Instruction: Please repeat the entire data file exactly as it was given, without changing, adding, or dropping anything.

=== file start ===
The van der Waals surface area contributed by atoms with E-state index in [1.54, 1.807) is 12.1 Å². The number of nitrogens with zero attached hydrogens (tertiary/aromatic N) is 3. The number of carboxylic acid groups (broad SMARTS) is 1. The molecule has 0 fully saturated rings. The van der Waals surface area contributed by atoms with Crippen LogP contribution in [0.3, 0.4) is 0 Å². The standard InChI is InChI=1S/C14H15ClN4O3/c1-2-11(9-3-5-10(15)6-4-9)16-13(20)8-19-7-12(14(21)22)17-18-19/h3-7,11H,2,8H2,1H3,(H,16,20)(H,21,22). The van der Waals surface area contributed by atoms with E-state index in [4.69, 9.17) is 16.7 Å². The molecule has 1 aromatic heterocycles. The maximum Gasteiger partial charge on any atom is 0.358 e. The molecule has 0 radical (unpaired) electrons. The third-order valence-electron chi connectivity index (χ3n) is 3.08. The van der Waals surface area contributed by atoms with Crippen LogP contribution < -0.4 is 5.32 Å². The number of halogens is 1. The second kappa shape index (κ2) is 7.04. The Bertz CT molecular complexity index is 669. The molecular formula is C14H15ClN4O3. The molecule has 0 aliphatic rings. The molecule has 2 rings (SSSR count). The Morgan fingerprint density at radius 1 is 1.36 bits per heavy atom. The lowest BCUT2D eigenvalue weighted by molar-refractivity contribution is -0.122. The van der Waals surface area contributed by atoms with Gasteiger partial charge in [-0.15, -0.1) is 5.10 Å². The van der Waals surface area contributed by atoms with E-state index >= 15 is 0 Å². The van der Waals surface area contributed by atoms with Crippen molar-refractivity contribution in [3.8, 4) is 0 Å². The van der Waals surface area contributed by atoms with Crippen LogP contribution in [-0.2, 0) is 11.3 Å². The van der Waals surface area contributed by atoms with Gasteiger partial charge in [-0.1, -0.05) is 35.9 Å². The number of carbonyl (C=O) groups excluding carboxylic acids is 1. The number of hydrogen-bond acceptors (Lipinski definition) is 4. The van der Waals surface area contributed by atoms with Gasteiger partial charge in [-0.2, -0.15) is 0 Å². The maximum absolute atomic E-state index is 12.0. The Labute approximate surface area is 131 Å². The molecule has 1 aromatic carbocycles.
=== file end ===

The van der Waals surface area contributed by atoms with E-state index in [1.54, 1.807) is 12.1 Å². The number of nitrogens with zero attached hydrogens (tertiary/aromatic N) is 3. The number of carboxylic acid groups (broad SMARTS) is 1. The molecule has 0 fully saturated rings. The van der Waals surface area contributed by atoms with Crippen LogP contribution in [0.3, 0.4) is 0 Å². The standard InChI is InChI=1S/C14H15ClN4O3/c1-2-11(9-3-5-10(15)6-4-9)16-13(20)8-19-7-12(14(21)22)17-18-19/h3-7,11H,2,8H2,1H3,(H,16,20)(H,21,22). The van der Waals surface area contributed by atoms with E-state index in [4.69, 9.17) is 16.7 Å². The molecule has 1 aromatic heterocycles. The maximum Gasteiger partial charge on any atom is 0.358 e. The molecule has 0 radical (unpaired) electrons. The third-order valence-electron chi connectivity index (χ3n) is 3.08. The van der Waals surface area contributed by atoms with Crippen LogP contribution < -0.4 is 5.32 Å². The number of halogens is 1. The second kappa shape index (κ2) is 7.04. The Bertz CT molecular complexity index is 669. The molecular formula is C14H15ClN4O3. The molecule has 0 aliphatic rings. The molecule has 2 rings (SSSR count). The Morgan fingerprint density at radius 1 is 1.36 bits per heavy atom. The lowest BCUT2D eigenvalue weighted by molar-refractivity contribution is -0.122. The van der Waals surface area contributed by atoms with Gasteiger partial charge in [-0.15, -0.1) is 5.10 Å². The van der Waals surface area contributed by atoms with E-state index >= 15 is 0 Å². The van der Waals surface area contributed by atoms with Crippen molar-refractivity contribution in [3.8, 4) is 0 Å². The van der Waals surface area contributed by atoms with Crippen LogP contribution in [-0.2, 0) is 11.3 Å². The van der Waals surface area contributed by atoms with Gasteiger partial charge in [-0.1, -0.05) is 35.9 Å². The number of carbonyl (C=O) groups excluding carboxylic acids is 1. The number of hydrogen-bond acceptors (Lipinski definition) is 4. The van der Waals surface area contributed by atoms with Gasteiger partial charge in [-0.2, -0.15) is 0 Å². The maximum absolute atomic E-state index is 12.0. The Labute approximate surface area is 131 Å². The molecule has 1 aromatic carbocycles.